Cor wasn't wrong; if VB knows to create a delegate, it will. Using a delegate isn't optional and never was, but in VB you just don't always recognize that you're using one. With threading though, it doesn't know to create one.

    Do some digging around about what a delegate it (it's really a signature as much as anything else) and "why do I have use one anyway?", but you can't talk to it directly:

    I realize that's about a proxy but the concept is similar here.

    A few days ago there was a question asked about a splash screen and in that Karen correctly answered it but I think it went over the OP's head. Still though, because threading is involved, you have to give it a way to communicate one to another.

    If you'll have a look:

    https://social.msdn.microsoft.com/Forums/vstudio/en-US/6972dccb-1a27-4f7e-b64c-677c4a42c747/cant-modify-or-close-splashscreen-threading-error-vstudio-2017?forum=vbgeneral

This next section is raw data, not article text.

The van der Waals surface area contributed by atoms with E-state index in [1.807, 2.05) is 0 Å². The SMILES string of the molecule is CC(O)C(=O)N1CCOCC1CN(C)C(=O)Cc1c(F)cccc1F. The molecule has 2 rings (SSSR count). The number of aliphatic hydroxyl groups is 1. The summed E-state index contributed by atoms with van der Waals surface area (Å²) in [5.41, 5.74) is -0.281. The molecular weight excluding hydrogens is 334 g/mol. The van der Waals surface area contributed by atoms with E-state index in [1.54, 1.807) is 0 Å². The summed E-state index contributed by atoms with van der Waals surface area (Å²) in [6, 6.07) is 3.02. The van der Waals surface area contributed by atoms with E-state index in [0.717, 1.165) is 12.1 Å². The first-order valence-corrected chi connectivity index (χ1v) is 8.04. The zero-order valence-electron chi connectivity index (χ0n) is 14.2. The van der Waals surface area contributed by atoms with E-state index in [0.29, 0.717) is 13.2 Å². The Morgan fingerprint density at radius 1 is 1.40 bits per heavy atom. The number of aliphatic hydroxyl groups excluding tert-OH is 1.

Scroll down about half-way (it's long!) and you'll see where I showed Form1 "talking to" the form that's on the other thread. That's about controls and you're not dealing with controls here, but the idea is the same.

    ***** EDIT *****

    This looks to be a pretty good article:

    https://www.codeproject.com/Articles/13607/A-Beginner-s-Guide-to-Delegates

    I'm only just now reading it also, but I like his approach on it.


    "A problem well stated is a problem half solved.” - Charles F. Kettering


    Saturday, August 26, 2017 12:44 PM

All replies